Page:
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Am J Clin Nutr. 2017 Dec;106(Suppl 6):1600S-1605S. doi: 10.3945/ajcn.117.155879. Epub 2017 Oct 25.

Excess iron: considerations related to development and early growth.

Author information

1
Department of Genetics and Complex Diseases, Harvard T.H. Chan School of Public Health, Boston, MA wessling@hsph.harvard.edu.

Abstract

What effects might arise from early life exposures to high iron? This review considers the specific effects of high iron on the brain, stem cells, and the process of erythropoiesis and identifies gaps in our knowledge of what molecular damage may be incurred by oxidative stress that is imparted by high iron status in early life. Specific areas to enhance research on this topic include the following: longitudinal behavioral studies of children to test associations between iron exposures and mood, emotion, cognition, and memory; animal studies to determine epigenetic changes that reprogram brain development and metabolic changes in early life that could be followed through the life course; and the establishment of human epigenetic markers of iron exposures and oxidative stress that could be monitored for early origins of adult chronic diseases. In addition, efforts to understand how iron exposure influences stem cell biology could be enhanced by establishing platforms to collect biological specimens, including umbilical cord blood and amniotic fluid, to be made available to the research community. At the molecular level, there is a need to better understand stress erythropoiesis and changes in iron metabolism during pregnancy and development, especially with respect to regulatory control under high iron conditions that might promote ineffective erythropoiesis and iron-loading anemia. These investigations should focus not only on factors such as hepcidin and erythroferrone but should also include newly identified interactions between transferrin receptor-2 and the erythropoietin receptor. Finally, despite our understanding that several key micronutrients (e.g., vitamin A, copper, manganese, and zinc) support iron's function in erythropoiesis, how these nutrients interact remains, to our knowledge, unknown. It is necessary to consider many factors when formulating recommendations on iron supplementation.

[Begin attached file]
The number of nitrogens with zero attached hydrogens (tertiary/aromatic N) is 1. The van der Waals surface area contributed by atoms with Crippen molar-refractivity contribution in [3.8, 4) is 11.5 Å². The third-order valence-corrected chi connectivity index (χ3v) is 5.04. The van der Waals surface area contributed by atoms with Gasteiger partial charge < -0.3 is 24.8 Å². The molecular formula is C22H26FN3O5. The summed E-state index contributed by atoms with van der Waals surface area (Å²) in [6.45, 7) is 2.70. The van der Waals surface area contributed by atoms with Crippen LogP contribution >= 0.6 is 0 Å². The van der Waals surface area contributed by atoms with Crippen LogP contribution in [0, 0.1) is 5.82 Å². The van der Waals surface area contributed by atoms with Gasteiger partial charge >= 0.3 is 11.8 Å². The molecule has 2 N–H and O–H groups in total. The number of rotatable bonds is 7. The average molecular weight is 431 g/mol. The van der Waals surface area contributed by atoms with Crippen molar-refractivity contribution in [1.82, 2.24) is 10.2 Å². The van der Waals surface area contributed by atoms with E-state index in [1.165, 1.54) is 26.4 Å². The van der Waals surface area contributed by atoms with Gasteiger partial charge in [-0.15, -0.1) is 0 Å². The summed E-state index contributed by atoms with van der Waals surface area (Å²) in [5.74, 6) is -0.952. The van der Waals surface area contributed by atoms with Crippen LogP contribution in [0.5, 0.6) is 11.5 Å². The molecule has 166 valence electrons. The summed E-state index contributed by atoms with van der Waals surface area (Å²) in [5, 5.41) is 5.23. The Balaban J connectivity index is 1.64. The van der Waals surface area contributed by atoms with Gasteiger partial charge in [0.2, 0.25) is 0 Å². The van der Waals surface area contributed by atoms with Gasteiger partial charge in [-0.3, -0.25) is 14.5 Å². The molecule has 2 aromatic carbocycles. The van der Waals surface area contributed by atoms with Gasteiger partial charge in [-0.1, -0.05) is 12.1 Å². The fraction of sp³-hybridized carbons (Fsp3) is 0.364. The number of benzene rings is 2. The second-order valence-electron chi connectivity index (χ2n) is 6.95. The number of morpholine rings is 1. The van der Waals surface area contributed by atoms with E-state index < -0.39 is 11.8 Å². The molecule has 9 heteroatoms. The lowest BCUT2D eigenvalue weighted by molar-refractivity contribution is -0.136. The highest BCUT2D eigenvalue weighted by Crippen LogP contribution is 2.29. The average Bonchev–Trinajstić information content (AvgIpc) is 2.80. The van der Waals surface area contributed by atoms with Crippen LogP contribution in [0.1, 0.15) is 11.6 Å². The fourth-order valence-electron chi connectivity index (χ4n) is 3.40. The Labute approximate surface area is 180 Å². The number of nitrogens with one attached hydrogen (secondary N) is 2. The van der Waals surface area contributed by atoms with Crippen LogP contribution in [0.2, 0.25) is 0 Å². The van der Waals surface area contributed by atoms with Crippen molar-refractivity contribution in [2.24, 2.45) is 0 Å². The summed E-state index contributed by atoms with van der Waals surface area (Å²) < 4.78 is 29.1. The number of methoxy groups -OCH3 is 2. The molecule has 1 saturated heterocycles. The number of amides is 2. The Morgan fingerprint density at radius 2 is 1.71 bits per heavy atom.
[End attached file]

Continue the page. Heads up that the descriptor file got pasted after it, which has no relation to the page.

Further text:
KEYWORDS:

brain; early growth; erythropoiesis; excess iron; iron metabolism; iron toxicity; pregnancy; stem cells

PMID:
29070548
PMCID:
PMC5701720
DOI:
10.3945/ajcn.117.155879
[Indexed for MEDLINE]
Free PMC Article

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